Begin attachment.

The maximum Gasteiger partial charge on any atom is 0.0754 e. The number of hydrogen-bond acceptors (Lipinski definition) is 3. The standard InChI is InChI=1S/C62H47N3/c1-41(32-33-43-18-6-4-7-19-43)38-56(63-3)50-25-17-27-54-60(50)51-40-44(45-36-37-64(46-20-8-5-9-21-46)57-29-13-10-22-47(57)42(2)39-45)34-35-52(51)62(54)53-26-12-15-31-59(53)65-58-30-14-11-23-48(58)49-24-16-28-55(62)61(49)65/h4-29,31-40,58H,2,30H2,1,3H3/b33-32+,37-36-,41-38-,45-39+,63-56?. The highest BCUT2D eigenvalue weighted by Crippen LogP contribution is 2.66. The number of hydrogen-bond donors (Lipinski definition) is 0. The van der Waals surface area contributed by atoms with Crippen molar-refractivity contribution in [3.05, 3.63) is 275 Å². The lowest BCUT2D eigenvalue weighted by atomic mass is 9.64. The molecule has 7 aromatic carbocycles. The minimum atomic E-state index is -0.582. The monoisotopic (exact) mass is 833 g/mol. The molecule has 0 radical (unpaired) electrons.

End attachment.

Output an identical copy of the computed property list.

The maximum Gasteiger partial charge on any atom is 0.0754 e. The number of hydrogen-bond acceptors (Lipinski definition) is 3. The standard InChI is InChI=1S/C62H47N3/c1-41(32-33-43-18-6-4-7-19-43)38-56(63-3)50-25-17-27-54-60(50)51-40-44(45-36-37-64(46-20-8-5-9-21-46)57-29-13-10-22-47(57)42(2)39-45)34-35-52(51)62(54)53-26-12-15-31-59(53)65-58-30-14-11-23-48(58)49-24-16-28-55(62)61(49)65/h4-29,31-40,58H,2,30H2,1,3H3/b33-32+,37-36-,41-38-,45-39+,63-56?. The highest BCUT2D eigenvalue weighted by Crippen LogP contribution is 2.66. The number of hydrogen-bond donors (Lipinski definition) is 0. The van der Waals surface area contributed by atoms with Crippen molar-refractivity contribution in [3.05, 3.63) is 275 Å². The lowest BCUT2D eigenvalue weighted by atomic mass is 9.64. The molecule has 7 aromatic carbocycles. The minimum atomic E-state index is -0.582. The monoisotopic (exact) mass is 833 g/mol. The molecule has 0 radical (unpaired) electrons.